Our research

The BioDesign Lab has a diverse team of engineers, designers, researchers, clinicians, and clients. The diversity of our team and interests means we are involved in numerous projects, including the projects of final year engineering students who have an interest in bioengineering. Within this diversity we retain a core focus on developing both health and wellness solutions by following what we call the MUM principle – monitor, understand, modify.

Clinical interests

Our clinical interests include the early detection, prevention/rehabilitation, and when necessary treatment of:

  • Chronic stress
  • Cardiovascular disease
  • Metabolic diseases, eg type 2 diabetes
  • Chronic fatigue
  • Musculoskeletal disorders/disabilities
  • Chronic pain disorders
  • Sleep disorders
  • Respiratory infection
  • Neurological disease
  • Mental health conditions

We also have a strong focus on optimising both physical and mental performance, and injury prevention and rehabilitation. Our partners include NASA Ames, the Sports Performance Research Institute New Zealand (SPRINZ), and the Human Potential Centre.

More about our partners

Core research and development themes

Dysregulation of the autonomic nervous system (ANS), the part of our nervous systems responsible for the fight/flight/fright and the rest and digest responses, appears to precede numerous conditions including high blood pressure, heart disease, and type 2 diabetes. This part of the nervous system heavily influences things like our breathing, heart rate, blood pressure, digestion, and immune function. We believe this central role in controlling physiology make it a prime target for early detection and non-pharmacological treatment.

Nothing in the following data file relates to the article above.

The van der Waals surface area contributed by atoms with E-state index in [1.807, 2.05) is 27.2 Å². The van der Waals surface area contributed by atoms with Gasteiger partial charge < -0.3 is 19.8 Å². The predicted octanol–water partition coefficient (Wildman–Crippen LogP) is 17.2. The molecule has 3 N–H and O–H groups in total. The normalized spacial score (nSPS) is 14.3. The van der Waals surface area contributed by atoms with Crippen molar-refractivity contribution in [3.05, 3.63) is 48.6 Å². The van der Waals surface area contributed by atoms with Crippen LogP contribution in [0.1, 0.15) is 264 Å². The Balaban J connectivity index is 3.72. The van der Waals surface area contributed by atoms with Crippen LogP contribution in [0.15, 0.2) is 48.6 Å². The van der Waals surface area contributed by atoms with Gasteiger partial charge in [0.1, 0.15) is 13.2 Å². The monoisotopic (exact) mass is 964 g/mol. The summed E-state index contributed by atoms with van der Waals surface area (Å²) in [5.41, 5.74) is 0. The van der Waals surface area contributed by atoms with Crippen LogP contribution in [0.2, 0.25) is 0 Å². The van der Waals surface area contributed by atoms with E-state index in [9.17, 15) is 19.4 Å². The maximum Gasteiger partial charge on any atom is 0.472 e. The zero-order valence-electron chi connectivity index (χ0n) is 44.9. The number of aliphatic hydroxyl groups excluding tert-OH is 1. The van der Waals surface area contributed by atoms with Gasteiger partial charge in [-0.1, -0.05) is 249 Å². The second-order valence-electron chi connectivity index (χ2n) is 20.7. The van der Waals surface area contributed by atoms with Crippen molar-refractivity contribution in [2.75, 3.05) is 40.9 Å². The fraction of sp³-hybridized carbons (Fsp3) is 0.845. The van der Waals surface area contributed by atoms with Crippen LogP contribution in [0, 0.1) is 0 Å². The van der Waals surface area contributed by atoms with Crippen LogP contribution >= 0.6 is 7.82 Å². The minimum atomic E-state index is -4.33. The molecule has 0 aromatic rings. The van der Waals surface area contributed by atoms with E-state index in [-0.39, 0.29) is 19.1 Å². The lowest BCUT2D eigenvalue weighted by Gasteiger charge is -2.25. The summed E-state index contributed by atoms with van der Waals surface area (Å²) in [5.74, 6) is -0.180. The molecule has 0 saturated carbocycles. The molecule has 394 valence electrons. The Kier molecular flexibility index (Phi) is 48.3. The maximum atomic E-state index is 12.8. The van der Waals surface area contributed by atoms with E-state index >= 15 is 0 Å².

Historically, the autonomic nervous system has been monitored using measures of heart rate variability, and galvanic skin resistance, the latter being what is used in so called ‘lie detector’ tests. While both have value, they also have several limitations that mean they can only be relied in a small range of settings. This why we are working on developing and testing alternative technologies to monitor the autonomic nervous system over long periods in a broad range of settings.

We are exploring ways of modifying autonomic function using breathing techniques and technologies (see below), autogenic training, virtual reality, and other non-invasive non-pharmacological methods. By combining effective monitoring and modification, we will be able to offer both early detection of dysfunction and real-time advice to quickly restore balance.

Over the last few years, the BioDesign Lab has focused heavily on breathing technologies for the treatment of sleep apnoea and chronic obstructive pulmonary diseases (COPD). The prime example of this is the Rest Activity Cycler (RACer), an alternative to more traditional continuous positive airway pressure that respects the nasal cycle and its important contribution to respiratory health, sleep quality, and mental health.

Another enhanced breathing technology we are developing is being investigated for its potential in respiratory infection prevention, alleviation of rhinosinusitis, autonomic nervous system regulation in a broad range of conditions, and enhanced recovery from exercise.

Recent student projects